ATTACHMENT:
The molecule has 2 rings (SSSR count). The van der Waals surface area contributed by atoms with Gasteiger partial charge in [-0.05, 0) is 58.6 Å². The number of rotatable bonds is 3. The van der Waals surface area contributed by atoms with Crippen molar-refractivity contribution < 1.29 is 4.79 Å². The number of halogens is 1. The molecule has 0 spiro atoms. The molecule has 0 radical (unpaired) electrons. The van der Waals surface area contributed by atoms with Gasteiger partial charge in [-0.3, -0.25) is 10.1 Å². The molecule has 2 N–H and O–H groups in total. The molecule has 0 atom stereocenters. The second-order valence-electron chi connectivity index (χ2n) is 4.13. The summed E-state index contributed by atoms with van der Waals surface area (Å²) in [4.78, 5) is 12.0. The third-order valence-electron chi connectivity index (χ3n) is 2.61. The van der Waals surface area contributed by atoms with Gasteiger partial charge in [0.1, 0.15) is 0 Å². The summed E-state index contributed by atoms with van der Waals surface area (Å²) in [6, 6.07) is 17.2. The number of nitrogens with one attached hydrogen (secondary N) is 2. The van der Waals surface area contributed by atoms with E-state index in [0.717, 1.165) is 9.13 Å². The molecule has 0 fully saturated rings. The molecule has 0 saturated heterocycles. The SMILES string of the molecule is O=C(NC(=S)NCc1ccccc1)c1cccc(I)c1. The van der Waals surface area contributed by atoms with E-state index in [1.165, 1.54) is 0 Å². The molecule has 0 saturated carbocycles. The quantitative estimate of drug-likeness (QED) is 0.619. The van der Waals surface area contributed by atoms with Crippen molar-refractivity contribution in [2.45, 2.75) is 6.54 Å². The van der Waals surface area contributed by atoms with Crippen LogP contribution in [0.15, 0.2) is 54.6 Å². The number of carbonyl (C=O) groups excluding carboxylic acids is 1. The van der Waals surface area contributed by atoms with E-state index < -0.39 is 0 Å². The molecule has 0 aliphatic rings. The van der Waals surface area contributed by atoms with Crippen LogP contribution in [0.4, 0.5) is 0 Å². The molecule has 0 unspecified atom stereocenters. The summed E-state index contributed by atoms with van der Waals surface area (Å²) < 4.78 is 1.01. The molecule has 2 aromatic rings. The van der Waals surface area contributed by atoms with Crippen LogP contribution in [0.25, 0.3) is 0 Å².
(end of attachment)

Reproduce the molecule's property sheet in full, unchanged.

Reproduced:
The molecule has 2 rings (SSSR count). The van der Waals surface area contributed by atoms with Gasteiger partial charge in [-0.05, 0) is 58.6 Å². The number of rotatable bonds is 3. The van der Waals surface area contributed by atoms with Crippen molar-refractivity contribution < 1.29 is 4.79 Å². The number of halogens is 1. The molecule has 0 spiro atoms. The molecule has 0 radical (unpaired) electrons. The van der Waals surface area contributed by atoms with Gasteiger partial charge in [-0.3, -0.25) is 10.1 Å². The molecule has 2 N–H and O–H groups in total. The molecule has 0 atom stereocenters. The second-order valence-electron chi connectivity index (χ2n) is 4.13. The summed E-state index contributed by atoms with van der Waals surface area (Å²) in [4.78, 5) is 12.0. The third-order valence-electron chi connectivity index (χ3n) is 2.61. The van der Waals surface area contributed by atoms with Gasteiger partial charge in [0.1, 0.15) is 0 Å². The summed E-state index contributed by atoms with van der Waals surface area (Å²) in [6, 6.07) is 17.2. The number of nitrogens with one attached hydrogen (secondary N) is 2. The van der Waals surface area contributed by atoms with E-state index in [0.717, 1.165) is 9.13 Å². The molecule has 0 fully saturated rings. The molecule has 0 saturated heterocycles. The SMILES string of the molecule is O=C(NC(=S)NCc1ccccc1)c1cccc(I)c1. The van der Waals surface area contributed by atoms with E-state index in [1.165, 1.54) is 0 Å². The molecule has 0 saturated carbocycles. The quantitative estimate of drug-likeness (QED) is 0.619. The van der Waals surface area contributed by atoms with Crippen molar-refractivity contribution in [2.45, 2.75) is 6.54 Å². The van der Waals surface area contributed by atoms with Crippen LogP contribution in [0.15, 0.2) is 54.6 Å². The number of carbonyl (C=O) groups excluding carboxylic acids is 1. The van der Waals surface area contributed by atoms with E-state index < -0.39 is 0 Å². The molecule has 0 aliphatic rings. The van der Waals surface area contributed by atoms with Crippen LogP contribution in [0.4, 0.5) is 0 Å². The molecule has 0 unspecified atom stereocenters. The summed E-state index contributed by atoms with van der Waals surface area (Å²) < 4.78 is 1.01. The molecule has 2 aromatic rings. The van der Waals surface area contributed by atoms with Crippen LogP contribution in [0.25, 0.3) is 0 Å².